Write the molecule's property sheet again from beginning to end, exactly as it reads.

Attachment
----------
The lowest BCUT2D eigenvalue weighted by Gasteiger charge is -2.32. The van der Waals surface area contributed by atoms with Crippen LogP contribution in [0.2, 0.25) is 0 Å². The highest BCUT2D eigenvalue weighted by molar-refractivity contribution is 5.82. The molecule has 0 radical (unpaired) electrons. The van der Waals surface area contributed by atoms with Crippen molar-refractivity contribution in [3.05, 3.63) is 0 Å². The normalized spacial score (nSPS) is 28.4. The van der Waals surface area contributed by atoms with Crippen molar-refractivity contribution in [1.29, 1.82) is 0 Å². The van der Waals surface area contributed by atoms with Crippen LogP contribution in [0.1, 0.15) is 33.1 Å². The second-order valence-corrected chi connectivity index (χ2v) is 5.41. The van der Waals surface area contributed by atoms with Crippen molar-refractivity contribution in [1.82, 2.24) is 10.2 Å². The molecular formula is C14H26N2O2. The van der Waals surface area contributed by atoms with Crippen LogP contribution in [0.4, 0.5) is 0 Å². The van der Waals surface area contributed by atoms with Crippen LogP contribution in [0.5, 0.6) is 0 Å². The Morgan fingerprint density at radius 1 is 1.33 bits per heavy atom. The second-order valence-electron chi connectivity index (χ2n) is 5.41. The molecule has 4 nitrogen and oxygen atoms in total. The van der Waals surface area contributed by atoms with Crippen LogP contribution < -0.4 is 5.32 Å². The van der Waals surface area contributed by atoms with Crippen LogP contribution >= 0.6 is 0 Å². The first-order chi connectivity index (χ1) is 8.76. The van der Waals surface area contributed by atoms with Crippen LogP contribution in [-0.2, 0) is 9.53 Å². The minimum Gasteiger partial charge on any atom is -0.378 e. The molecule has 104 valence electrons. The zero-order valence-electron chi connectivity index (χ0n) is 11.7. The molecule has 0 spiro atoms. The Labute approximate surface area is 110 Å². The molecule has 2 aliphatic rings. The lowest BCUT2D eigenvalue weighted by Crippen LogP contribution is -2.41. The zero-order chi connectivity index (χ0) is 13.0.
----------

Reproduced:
The lowest BCUT2D eigenvalue weighted by Gasteiger charge is -2.32. The van der Waals surface area contributed by atoms with Crippen LogP contribution in [0.2, 0.25) is 0 Å². The highest BCUT2D eigenvalue weighted by molar-refractivity contribution is 5.82. The molecule has 0 radical (unpaired) electrons. The van der Waals surface area contributed by atoms with Crippen molar-refractivity contribution in [3.05, 3.63) is 0 Å². The normalized spacial score (nSPS) is 28.4. The van der Waals surface area contributed by atoms with Crippen molar-refractivity contribution in [1.29, 1.82) is 0 Å². The van der Waals surface area contributed by atoms with Crippen LogP contribution in [0.1, 0.15) is 33.1 Å². The second-order valence-corrected chi connectivity index (χ2v) is 5.41. The van der Waals surface area contributed by atoms with Crippen molar-refractivity contribution in [1.82, 2.24) is 10.2 Å². The molecular formula is C14H26N2O2. The van der Waals surface area contributed by atoms with Crippen LogP contribution in [0.4, 0.5) is 0 Å². The van der Waals surface area contributed by atoms with Crippen LogP contribution in [0.5, 0.6) is 0 Å². The Morgan fingerprint density at radius 1 is 1.33 bits per heavy atom. The second-order valence-electron chi connectivity index (χ2n) is 5.41. The molecule has 4 nitrogen and oxygen atoms in total. The van der Waals surface area contributed by atoms with Crippen LogP contribution < -0.4 is 5.32 Å². The van der Waals surface area contributed by atoms with Crippen LogP contribution >= 0.6 is 0 Å². The first-order chi connectivity index (χ1) is 8.76. The van der Waals surface area contributed by atoms with Crippen LogP contribution in [-0.2, 0) is 9.53 Å². The minimum Gasteiger partial charge on any atom is -0.378 e. The molecule has 104 valence electrons. The zero-order valence-electron chi connectivity index (χ0n) is 11.7. The molecule has 0 spiro atoms. The Labute approximate surface area is 110 Å². The molecule has 2 aliphatic rings. The lowest BCUT2D eigenvalue weighted by Crippen LogP contribution is -2.41. The zero-order chi connectivity index (χ0) is 13.0.